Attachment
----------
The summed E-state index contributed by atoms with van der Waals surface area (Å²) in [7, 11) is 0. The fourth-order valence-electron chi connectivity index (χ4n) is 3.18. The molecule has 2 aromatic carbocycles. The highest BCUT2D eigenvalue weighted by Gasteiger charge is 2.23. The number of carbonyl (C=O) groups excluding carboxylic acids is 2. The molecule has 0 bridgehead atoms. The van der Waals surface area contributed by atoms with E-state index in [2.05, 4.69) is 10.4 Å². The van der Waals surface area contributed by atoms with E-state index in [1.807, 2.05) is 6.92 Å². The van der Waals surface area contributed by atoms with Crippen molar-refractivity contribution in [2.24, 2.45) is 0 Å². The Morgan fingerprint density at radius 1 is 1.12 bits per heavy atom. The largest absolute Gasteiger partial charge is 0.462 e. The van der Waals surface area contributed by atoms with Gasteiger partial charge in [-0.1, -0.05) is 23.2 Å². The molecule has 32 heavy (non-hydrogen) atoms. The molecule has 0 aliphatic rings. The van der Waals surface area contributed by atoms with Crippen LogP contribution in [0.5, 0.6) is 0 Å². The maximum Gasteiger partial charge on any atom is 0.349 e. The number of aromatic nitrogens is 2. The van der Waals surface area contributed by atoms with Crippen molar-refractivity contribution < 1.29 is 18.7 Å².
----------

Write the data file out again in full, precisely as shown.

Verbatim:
The summed E-state index contributed by atoms with van der Waals surface area (Å²) in [7, 11) is 0. The fourth-order valence-electron chi connectivity index (χ4n) is 3.18. The molecule has 2 aromatic carbocycles. The highest BCUT2D eigenvalue weighted by Gasteiger charge is 2.23. The number of carbonyl (C=O) groups excluding carboxylic acids is 2. The molecule has 0 bridgehead atoms. The van der Waals surface area contributed by atoms with E-state index in [2.05, 4.69) is 10.4 Å². The van der Waals surface area contributed by atoms with E-state index in [1.807, 2.05) is 6.92 Å². The van der Waals surface area contributed by atoms with Crippen molar-refractivity contribution in [2.24, 2.45) is 0 Å². The Morgan fingerprint density at radius 1 is 1.12 bits per heavy atom. The largest absolute Gasteiger partial charge is 0.462 e. The van der Waals surface area contributed by atoms with Gasteiger partial charge in [-0.1, -0.05) is 23.2 Å². The molecule has 32 heavy (non-hydrogen) atoms. The molecule has 0 aliphatic rings. The van der Waals surface area contributed by atoms with Crippen LogP contribution in [0.5, 0.6) is 0 Å². The maximum Gasteiger partial charge on any atom is 0.349 e. The number of aromatic nitrogens is 2. The van der Waals surface area contributed by atoms with Crippen molar-refractivity contribution < 1.29 is 18.7 Å².